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Title: Maurice Maeterlinck and English and Anglo-Irish literature : a study of parallels and influences
Author: Cnudde-Knowland, Anne
ISNI:       0000 0004 2743 0924
Awarding Body: University of Oxford
Current Institution: University of Oxford
Date of Award: 1984
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Maurice Maeterlinck fulfilled a unique role in England at the end of the nineteenth century. He interpreted the symbolist vision for the English. His symbolist plays established the expressive power of a very simple style and offered an alternative to melodrama and realism. The mystical direction of his art appealed to the writers of the Celtic Renaissance. W.B. Yeats drew on Maeterlinck's theory and practice until the end of his career. During the 1890s, it was Maeterlinck's translation of the symbolist aesthetic in terms of the dramatic form which appealed to Yeats. The Shadowy Waters is Yeats's most extended exercise in a style indebted to "Symbolisme". During the years of Yeats's involvement in the Irish Literary Theatre, Maeterlinck's dramatic theories took over from his plays as the prime source of interest to Yeats. In addition, Yeats was strongly interested in the scenic innovations associated with Maeterlinck's work. The second chapter deals with the important speculations about anti-illusionist modes of dramatic presentation which were developed in France and England at the end of the nineteenth and at the beginning of the twentieth centuries, and which were anticipated in the prose writings of Charles Lamb. Chapter three consists of a discussion of Arthur Symons's unpublished play, Barbara Roscorla's Child, which registers Maeterlinck's influence. Chapter four examines Harley Granville Barker's encounter with Maeterlinck. It shows that Barker was particularly impressed by Maeterlinck's stress on inwardness. Barker's writings on acting and dramatic theory reflect his familiarity with Maeterlinck's Le Trésor des humbles, in particular the essay "Le Tragique quotidien". The chapter includes a discussion of Barker's unpublished play, A Miracle. Finally, the chapter on Henry James concentrates on the manner in which Maeterlinck provides one of the chief contexts of The Wings of the Dove. The frequent invocation of Maeterlinck's theory and practice is one of the important ways in which James suggests meaning and shapes the reader's response.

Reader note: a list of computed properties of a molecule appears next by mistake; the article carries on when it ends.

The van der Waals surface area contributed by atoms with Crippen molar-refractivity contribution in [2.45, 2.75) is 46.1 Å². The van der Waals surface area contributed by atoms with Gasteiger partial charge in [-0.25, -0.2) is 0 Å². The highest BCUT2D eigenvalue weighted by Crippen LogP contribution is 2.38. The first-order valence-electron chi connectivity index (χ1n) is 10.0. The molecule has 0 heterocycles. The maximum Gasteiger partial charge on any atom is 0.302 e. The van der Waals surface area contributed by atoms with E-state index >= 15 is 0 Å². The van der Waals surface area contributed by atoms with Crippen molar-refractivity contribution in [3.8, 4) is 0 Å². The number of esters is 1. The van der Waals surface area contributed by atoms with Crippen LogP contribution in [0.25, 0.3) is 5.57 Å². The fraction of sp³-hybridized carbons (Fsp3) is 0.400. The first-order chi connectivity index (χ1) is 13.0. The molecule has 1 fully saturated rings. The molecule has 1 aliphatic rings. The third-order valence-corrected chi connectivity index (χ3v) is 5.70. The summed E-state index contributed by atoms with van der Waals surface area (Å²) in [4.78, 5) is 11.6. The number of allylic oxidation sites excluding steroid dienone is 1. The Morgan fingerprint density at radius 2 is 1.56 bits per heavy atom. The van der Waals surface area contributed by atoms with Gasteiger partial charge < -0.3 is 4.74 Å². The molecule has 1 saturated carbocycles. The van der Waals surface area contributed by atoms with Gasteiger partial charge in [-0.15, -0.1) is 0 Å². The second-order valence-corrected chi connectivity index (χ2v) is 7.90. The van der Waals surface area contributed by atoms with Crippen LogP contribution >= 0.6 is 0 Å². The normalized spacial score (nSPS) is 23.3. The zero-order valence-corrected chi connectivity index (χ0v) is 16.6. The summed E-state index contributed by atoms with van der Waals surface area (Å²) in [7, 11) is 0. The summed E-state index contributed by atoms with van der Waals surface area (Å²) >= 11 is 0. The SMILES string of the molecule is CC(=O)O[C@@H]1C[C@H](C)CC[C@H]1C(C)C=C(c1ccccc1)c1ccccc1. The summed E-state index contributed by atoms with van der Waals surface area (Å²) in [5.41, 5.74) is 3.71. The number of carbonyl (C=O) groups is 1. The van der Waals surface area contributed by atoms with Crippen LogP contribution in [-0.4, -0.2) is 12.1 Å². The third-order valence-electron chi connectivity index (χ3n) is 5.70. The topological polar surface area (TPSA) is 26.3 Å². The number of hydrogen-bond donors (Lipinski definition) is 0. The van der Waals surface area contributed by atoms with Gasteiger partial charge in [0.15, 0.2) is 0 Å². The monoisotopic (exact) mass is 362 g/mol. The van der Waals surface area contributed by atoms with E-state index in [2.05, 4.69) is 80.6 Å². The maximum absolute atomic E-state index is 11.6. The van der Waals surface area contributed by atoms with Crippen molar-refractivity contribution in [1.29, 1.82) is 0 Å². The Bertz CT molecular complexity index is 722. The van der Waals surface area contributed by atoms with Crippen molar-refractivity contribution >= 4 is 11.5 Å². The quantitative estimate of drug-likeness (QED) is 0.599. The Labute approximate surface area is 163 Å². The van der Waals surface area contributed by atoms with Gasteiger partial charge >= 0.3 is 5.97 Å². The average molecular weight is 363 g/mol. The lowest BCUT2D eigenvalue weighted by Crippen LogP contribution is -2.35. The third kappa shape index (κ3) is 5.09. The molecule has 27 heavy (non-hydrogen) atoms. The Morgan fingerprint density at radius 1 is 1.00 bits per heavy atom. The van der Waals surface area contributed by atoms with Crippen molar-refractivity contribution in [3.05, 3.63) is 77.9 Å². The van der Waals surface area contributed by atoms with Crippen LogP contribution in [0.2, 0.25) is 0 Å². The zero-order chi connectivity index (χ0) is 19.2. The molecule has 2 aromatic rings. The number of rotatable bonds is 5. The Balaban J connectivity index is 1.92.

Supervisor: Not available Sponsor: Not available
Qualification Name: Thesis (Ph.D.) Qualification Level: Doctoral
EThOS ID:  DOI: Not available
Keywords: Influence ; English literature ; Irish authors ; History and criticism ; Symbolism